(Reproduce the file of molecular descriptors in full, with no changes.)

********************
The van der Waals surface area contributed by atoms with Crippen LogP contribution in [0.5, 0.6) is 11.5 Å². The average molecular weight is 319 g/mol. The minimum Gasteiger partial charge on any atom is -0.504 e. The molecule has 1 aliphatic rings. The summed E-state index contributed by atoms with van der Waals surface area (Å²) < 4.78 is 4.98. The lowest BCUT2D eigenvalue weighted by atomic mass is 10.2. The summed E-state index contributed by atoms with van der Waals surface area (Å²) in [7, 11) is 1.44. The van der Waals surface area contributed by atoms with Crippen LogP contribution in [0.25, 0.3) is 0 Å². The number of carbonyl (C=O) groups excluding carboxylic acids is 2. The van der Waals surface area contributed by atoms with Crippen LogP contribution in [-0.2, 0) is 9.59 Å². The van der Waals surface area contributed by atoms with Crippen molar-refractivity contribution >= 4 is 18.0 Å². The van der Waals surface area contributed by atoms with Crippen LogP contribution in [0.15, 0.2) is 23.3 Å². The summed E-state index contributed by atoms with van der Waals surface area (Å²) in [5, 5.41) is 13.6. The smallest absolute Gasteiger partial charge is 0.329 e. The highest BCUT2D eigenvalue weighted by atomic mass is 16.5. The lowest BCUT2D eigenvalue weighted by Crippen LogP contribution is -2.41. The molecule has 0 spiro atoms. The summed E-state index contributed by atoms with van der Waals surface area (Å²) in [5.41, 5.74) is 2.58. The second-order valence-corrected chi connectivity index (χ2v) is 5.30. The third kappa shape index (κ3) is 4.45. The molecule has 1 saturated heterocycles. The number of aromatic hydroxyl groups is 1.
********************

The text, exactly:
The van der Waals surface area contributed by atoms with Crippen LogP contribution in [0.5, 0.6) is 11.5 Å². The average molecular weight is 319 g/mol. The minimum Gasteiger partial charge on any atom is -0.504 e. The molecule has 1 aliphatic rings. The summed E-state index contributed by atoms with van der Waals surface area (Å²) < 4.78 is 4.98. The lowest BCUT2D eigenvalue weighted by atomic mass is 10.2. The summed E-state index contributed by atoms with van der Waals surface area (Å²) in [7, 11) is 1.44. The van der Waals surface area contributed by atoms with Crippen LogP contribution in [0.25, 0.3) is 0 Å². The number of carbonyl (C=O) groups excluding carboxylic acids is 2. The van der Waals surface area contributed by atoms with Crippen LogP contribution in [-0.2, 0) is 9.59 Å². The van der Waals surface area contributed by atoms with Crippen molar-refractivity contribution >= 4 is 18.0 Å². The van der Waals surface area contributed by atoms with Crippen LogP contribution in [0.15, 0.2) is 23.3 Å². The summed E-state index contributed by atoms with van der Waals surface area (Å²) in [5, 5.41) is 13.6. The smallest absolute Gasteiger partial charge is 0.329 e. The highest BCUT2D eigenvalue weighted by atomic mass is 16.5. The lowest BCUT2D eigenvalue weighted by Crippen LogP contribution is -2.41. The molecule has 0 spiro atoms. The summed E-state index contributed by atoms with van der Waals surface area (Å²) in [5.41, 5.74) is 2.58. The second-order valence-corrected chi connectivity index (χ2v) is 5.30. The third kappa shape index (κ3) is 4.45. The molecule has 1 saturated heterocycles. The number of aromatic hydroxyl groups is 1.